By WO CE (Terry) Warner, CD BA, Mapping and Charting Establishment
The Canadian Military Engineers are pleased to advise that Ambassador Nicolas Chapuis presented the National Order of the Legion of Honour to WW II Veteran Warrant Officer 2nd Class George Fouchard, CD (Ret’d) on 10 November 2015 at the Embassy of France on behalf of the Government of France. WO2 Fouchard is a retired wartime cartographer who landed in France as a member of 3 Field (Repro) Survey Company Royal Canadian Engineers and participated in the Battle of the Liberation of France.
Some background on this honour is found at: Wikipedia List of Canadian recipients of the Legion d'Honneur. Over 1000 surviving Canadian veterans of the Liberation were identified in the course of the French government’s efforts to recognize those who freed their country. The 10 November ceremony was the last of the campaign.
George Fouchard joined The Cameron Highlanders of Ottawa in September 1939 and was recommended for the Royal Canadian Engineers (RCE) in April 1943. After receiving specialist training, he was posted to the newly formed 3 Field (Repro) Survey Company RCE as a “map draftsman”. Three similarly equipped companies were busy throughout 1943 learning how to support the ever-expanding Canadian Army. By spring 1944 they were making the maps of France inland from the planned D-Day Normandy beaches.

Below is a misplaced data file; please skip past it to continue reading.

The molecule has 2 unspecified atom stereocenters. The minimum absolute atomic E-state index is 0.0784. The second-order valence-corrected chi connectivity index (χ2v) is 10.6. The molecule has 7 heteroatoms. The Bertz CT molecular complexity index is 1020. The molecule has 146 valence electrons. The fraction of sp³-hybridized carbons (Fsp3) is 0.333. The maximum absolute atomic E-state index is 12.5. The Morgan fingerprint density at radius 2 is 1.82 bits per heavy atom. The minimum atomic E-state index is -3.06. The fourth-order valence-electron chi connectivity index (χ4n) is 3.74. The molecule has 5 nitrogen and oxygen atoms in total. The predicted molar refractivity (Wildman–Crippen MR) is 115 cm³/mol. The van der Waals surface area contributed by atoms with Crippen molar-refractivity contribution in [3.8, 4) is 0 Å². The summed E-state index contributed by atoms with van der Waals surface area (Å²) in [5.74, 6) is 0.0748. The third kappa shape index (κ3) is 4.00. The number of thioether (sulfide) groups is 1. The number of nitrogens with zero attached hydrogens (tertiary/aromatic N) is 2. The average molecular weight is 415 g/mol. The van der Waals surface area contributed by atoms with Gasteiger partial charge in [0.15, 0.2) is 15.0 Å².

George’s company arrived in Normandy at Bernières-sur-Mer in late July 1944 in a Landing Ship, Tank with their trucks, printing presses, portable darkrooms and other stores. They were immediately put to work preparing the maps for Canadian forces in the recapture of Caen and closing the Falaise Gap. The companies moved many times, taking over school buildings for short periods, otherwise they worked under canvas or outdoors. As a cartographer Sapper Fouchard’s job was to annotate the topographic maps from the latest air photos, and prepare defence overprints of known enemy dispositions. George was in northern Holland when the war ended, and he returned to Ottawa in September 1945.
He served in Army Survey Establishment until 1966, and worked another seven years for the Geological Survey of Canada. George and Betty Fouchard, who came to Canada as an English war bride, have been married over 70 years. They live in Ottawa.